1782 RIFLEMAN WILLIAM SMYTH
12th Bn Royal Irish Rifles
Interred in Niederzwehren Cemetery, Germany. Plot 2, Row F, Grave 15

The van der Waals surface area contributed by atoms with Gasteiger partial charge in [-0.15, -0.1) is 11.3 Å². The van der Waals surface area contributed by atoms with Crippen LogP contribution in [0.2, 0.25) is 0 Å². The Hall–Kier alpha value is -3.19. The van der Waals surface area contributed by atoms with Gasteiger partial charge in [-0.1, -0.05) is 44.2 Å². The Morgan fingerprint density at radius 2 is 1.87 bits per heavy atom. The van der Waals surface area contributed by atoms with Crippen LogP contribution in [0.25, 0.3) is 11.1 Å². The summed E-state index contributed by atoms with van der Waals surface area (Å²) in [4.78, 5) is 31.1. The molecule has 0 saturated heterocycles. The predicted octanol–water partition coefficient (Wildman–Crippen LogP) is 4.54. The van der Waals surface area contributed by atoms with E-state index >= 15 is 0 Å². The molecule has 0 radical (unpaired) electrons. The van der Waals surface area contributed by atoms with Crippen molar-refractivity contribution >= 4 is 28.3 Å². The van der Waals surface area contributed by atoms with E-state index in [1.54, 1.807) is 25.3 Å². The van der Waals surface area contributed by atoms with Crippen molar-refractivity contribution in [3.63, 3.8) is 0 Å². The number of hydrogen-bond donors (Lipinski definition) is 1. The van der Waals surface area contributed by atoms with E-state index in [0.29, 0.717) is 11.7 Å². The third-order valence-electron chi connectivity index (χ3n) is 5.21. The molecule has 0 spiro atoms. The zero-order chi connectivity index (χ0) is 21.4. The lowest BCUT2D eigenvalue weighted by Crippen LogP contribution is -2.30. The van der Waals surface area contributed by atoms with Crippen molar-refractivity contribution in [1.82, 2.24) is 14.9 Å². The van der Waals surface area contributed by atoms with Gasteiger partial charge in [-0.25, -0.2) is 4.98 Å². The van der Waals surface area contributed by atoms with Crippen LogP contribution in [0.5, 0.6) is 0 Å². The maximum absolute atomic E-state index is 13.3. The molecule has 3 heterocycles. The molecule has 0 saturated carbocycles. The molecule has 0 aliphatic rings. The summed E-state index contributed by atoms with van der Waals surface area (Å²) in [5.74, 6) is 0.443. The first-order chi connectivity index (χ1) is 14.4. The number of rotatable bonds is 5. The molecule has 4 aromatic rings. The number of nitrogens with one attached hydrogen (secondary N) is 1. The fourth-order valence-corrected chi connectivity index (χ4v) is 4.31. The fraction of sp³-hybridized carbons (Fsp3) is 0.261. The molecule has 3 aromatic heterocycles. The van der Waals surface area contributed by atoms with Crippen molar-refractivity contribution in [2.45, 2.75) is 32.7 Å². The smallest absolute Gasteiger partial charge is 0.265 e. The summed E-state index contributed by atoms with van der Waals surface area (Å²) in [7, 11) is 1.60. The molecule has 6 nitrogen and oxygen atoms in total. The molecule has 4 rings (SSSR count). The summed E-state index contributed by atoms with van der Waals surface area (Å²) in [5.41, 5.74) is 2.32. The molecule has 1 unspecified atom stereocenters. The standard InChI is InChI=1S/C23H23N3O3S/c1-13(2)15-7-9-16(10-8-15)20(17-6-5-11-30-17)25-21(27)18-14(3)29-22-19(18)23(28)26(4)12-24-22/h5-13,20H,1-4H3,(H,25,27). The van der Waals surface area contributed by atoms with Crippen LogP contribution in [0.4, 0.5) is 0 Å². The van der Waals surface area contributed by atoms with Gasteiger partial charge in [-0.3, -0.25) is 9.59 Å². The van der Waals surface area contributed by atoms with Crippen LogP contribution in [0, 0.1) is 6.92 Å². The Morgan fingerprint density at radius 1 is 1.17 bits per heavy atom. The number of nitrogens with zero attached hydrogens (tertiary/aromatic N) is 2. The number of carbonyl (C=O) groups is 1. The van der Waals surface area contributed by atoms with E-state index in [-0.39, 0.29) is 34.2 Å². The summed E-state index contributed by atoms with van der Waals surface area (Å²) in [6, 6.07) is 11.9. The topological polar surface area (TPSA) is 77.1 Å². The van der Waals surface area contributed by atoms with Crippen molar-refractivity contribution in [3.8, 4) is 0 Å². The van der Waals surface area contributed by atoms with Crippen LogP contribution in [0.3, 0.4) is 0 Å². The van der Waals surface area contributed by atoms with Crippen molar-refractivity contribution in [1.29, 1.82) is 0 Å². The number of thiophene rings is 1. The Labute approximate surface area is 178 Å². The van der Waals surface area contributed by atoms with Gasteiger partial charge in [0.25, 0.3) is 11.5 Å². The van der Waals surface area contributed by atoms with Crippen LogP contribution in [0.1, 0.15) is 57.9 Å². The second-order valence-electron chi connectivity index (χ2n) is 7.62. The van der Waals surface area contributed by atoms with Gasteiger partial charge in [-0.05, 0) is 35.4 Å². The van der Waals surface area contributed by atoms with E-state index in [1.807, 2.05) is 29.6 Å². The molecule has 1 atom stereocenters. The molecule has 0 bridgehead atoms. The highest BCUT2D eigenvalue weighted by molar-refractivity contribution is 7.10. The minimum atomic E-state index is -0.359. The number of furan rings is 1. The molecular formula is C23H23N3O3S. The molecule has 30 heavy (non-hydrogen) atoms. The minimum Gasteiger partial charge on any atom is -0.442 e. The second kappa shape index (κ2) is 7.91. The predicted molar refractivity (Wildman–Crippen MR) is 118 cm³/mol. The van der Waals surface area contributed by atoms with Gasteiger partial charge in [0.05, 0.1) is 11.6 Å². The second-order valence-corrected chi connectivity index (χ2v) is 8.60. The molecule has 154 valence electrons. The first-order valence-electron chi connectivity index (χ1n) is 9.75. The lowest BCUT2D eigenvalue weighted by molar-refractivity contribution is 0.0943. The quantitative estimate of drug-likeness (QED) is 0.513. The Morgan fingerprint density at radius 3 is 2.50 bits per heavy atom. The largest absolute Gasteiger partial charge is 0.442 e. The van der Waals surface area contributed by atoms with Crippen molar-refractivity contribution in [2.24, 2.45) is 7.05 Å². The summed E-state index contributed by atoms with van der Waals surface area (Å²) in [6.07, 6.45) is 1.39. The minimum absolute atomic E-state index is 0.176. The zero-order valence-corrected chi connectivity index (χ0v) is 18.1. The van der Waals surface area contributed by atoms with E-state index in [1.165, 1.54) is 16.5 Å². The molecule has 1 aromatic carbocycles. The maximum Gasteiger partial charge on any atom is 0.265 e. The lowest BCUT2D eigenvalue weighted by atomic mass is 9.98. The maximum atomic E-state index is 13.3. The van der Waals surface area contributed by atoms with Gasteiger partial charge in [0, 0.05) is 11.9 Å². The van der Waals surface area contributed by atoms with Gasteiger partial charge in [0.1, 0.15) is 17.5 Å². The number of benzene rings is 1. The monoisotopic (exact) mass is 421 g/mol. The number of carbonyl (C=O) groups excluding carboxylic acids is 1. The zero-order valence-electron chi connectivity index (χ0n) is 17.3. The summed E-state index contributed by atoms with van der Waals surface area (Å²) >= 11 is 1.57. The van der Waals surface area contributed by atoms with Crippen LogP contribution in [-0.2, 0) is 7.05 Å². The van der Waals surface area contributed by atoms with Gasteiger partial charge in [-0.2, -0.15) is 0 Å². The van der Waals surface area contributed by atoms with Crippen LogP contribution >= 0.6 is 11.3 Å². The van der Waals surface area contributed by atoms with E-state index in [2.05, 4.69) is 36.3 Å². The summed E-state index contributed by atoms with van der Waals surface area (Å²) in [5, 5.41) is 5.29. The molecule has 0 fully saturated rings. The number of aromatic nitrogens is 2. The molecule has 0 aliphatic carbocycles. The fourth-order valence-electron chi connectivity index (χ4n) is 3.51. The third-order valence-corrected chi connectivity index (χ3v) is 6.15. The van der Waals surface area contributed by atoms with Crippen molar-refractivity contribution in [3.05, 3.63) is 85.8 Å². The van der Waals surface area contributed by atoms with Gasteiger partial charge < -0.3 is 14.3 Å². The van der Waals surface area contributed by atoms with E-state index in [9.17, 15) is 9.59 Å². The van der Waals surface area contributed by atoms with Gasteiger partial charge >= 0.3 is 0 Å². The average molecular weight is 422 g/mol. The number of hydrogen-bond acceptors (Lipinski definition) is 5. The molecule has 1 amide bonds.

William Smyth enlisted at Ballymoney on the outbreak of hostilities and did his early training at Clandeboye in Co. Down. When this part of his training was completed he was taken to Seaford on the south coast of England for final instruction. From here he was taken to France and the small village of Martinsart in preparation for the Battle of the Somme. He was lucky here, getting through this without serious injury. After this the 12th battalion were taken out of the line for re-organisation in the huge camp at St. Omer. From here, after they had done more training, they were sent to Belgium, to the area around Wulverghem. Here they would stay for over a year. In this time they saw much action in minor skirmiches which still took lives the same as major battles. The Battle of Messines was to be their next big undertaking and in this they were extremely successful. Some time around this period William was taken prisoner and was cooped up in very uncomfortable trains on the journey back to prison camp. They eventually arrived at the camp at Niederzwehren, in Germany. They were allowed to write home, but only to say that they were prisoners of war and were being well looked after. The conditions under which they had to live were attrocious and many of them died of disease or malnutrition. It was here that William died on the 9th of June 1918. He is buried in the adjoining cemetery with two other Ballymoney boys. In a grave in the row behind where William is buried lies Bushmills man Arthur Ross who died as a prisoner of war on 23rd August 1918. Plot 2, Row G, Grave 6.